Authors: Hrishikesh Keswani, Krishit Shah, Hritik Hassani, Moses Gadkar, Er. Manoj Kavedia
Certificate: View Certificate
During the COVID-19 pandemic, many data visualizations were created to alert the public to the rapidly growing threat. Statistics on the spread of COVID-19 have been displayed on data dashboards, a mechanism for sharing information throughout the pandemic, which has aided in this process. When developing the visuals for COVID-19, the majority of time was spent on the technical aspects of designing and evaluating various visualization methods. Little is understood about the inner workings of visualization production processes due to the complex sociotechnical environments in which they are embedded. However, such ecological data is necessary for identifying the particulars and tendencies of visualization design practices in the wild and generating insights into how artists learn to perceive and approach visualization design on their terms and for their contextual aims. We conducted in-depth interviews with dashboard designers from federal and state health departments, major news media outlets, and other firms that created (often widely used) COVID-19 dashboards to gain insight into the following areas. What kind of problems, disagreements, and conflicts arose during making the COVID-19 dashboard because of the participation of visualization creators? The trajectory of design practices—from genesis to expansion, maintenance, and termination—is determined by the complex interconnections between design goals, design tools and technologies, labour, emerging crisis circumstances, and public participation. We zeroed in on these procedures\' tensions between designers and the general public. Conflicts frequently arose due to a chasm between public demands and prevailing policies. They typically centred on the types and amounts of information that should be visualized and how public perceptions shape and are shaped by visualization design. The strategies used to deal with (potential) misinterpretations and misuse of visualizations. Our findings and takeaways offer fresh viewpoints on visualization design by highlighting the bundled activities typically linked with human and nonhuman participation along the entire trajectory of design practice.
During the COVID-19 pandemic, a set of visualizations called COVID-19 dashboards were developed to help manage the spread of this public health disaster. These dashboards included information on the number of cases, deaths, hospitalizations, tests, and vaccines. These visuals are vital for policymakers and public health organizations to make strategic decisions. They also disseminate information about the pandemic scenario to the wider public to affect people's routine choices and actions. Crisis information infrastructures (i.e., networks of diverse sociotechnical systems that facilitate information sharing during crises) have become increasingly dependent on visualizations like COVID-19 dashboards for the pandemic .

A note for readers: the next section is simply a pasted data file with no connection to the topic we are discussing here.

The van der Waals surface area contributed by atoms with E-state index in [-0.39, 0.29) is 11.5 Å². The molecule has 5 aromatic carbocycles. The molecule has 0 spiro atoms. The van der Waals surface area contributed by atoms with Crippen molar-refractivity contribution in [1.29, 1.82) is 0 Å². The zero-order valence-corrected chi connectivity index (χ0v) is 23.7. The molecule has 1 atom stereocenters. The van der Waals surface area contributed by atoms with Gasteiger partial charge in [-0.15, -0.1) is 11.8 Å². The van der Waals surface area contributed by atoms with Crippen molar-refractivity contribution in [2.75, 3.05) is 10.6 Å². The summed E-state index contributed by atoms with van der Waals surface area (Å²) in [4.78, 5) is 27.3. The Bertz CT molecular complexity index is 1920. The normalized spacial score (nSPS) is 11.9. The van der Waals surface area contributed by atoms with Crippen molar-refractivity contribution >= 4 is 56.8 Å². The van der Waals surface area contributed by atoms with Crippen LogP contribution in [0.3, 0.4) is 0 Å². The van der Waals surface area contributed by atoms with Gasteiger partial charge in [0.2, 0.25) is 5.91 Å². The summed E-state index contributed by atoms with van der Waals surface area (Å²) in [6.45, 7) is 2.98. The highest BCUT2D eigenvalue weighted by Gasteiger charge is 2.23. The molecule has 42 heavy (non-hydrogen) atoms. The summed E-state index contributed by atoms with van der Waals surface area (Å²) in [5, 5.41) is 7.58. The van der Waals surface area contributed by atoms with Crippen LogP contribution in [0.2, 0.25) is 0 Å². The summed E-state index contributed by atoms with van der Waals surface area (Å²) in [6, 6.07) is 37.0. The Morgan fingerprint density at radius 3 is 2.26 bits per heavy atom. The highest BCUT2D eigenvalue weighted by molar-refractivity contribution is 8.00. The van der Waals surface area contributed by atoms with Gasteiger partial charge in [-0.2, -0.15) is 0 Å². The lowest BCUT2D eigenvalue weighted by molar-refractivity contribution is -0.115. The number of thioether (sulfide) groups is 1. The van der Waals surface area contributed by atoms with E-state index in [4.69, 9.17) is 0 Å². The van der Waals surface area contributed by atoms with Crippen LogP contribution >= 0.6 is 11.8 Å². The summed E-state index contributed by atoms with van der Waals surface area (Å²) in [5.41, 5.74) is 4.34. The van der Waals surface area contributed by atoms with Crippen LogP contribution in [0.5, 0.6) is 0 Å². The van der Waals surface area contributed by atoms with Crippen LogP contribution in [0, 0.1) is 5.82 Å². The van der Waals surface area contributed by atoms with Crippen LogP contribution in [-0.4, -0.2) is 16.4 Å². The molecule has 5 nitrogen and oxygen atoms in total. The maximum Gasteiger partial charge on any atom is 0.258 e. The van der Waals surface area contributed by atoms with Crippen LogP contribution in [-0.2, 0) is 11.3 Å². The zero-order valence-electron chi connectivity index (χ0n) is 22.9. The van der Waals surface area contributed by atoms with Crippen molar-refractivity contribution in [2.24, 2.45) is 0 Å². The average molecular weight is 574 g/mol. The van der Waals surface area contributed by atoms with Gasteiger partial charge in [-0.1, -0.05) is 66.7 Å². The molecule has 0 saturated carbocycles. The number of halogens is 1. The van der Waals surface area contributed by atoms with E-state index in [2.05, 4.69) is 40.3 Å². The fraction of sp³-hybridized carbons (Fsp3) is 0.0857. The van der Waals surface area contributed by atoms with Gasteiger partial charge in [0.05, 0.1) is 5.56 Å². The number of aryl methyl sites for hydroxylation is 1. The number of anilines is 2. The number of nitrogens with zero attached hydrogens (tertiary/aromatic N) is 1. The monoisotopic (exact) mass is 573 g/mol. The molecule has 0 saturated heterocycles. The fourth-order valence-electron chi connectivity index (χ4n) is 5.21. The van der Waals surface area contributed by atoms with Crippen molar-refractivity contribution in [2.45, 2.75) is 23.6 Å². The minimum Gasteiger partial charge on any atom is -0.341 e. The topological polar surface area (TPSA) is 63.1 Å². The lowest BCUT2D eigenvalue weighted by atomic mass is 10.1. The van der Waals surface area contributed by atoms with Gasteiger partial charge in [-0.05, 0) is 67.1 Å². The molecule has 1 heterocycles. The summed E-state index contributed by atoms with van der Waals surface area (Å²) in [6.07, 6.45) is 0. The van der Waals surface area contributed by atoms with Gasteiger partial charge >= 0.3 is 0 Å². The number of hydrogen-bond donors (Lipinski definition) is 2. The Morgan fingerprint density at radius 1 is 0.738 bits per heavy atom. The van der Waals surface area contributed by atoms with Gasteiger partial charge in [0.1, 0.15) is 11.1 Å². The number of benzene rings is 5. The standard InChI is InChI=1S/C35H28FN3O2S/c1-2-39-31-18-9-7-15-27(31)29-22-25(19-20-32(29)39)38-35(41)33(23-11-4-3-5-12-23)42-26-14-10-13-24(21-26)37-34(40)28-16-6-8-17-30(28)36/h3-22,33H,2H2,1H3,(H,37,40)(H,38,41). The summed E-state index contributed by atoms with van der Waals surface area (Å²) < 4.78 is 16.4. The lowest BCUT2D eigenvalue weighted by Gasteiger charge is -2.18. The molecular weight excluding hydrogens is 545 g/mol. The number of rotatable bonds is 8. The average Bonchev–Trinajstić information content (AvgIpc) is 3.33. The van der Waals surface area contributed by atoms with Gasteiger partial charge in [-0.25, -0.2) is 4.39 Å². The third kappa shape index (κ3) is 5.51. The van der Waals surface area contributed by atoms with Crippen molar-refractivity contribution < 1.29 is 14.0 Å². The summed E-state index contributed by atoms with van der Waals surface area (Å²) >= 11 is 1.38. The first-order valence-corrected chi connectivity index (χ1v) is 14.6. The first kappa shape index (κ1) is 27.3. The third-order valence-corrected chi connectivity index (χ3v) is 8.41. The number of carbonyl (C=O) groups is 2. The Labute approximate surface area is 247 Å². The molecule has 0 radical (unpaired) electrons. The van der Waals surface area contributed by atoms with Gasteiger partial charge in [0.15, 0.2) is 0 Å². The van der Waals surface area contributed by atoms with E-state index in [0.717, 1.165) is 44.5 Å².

Although certain COVID-19 visualizations have been presented and evaluated in the literature [4, 6, 9, 19, 22, 35], the design processes employed by COVID-19 visualization producers have received relatively little attention. These procedures cover not only the visualization products themselves but also the design processes that went into making them and any difficulties or conflicts that developed. These COVID-19 visualizations could not have been made without many people's hard work and cooperation.
Management, epidemiologists, and data visualizers all chip in on dashboard designs . Due to the pressing nature of the pandemic scenario and the complex nature of the teamwork required to develop these graphics, the designers may not have strictly adhered to the rules provided by visualization experts. This provides a unique opportunity to observe the creation of these crucial COVID-19 graphics "in the wild" (for instance, how technology is applied in the real world and in settings that mimic nature [17,51]). To be prepared for future crises and pandemics , it is crucial to learn from and synthesize earlier design approaches and experiences, such as COVID-19. Such a retrospective analysis of design practices is necessary to understand how individual’s approach and engage in visualization design processes daily, on their terms, and for their own goals.
Public-facing dashboards were crucial for disseminating data throughout the epidemic, and this research analyses the design choices used for COVID-19 visualizations. The hidden forces at work here will also become clear.
The work is guided by the following research questions (RQs):
To what extent did designers participate in creating the COVID-19 cockpit display?
What challenges were encountered during COVID-19 in the process of making these visuals?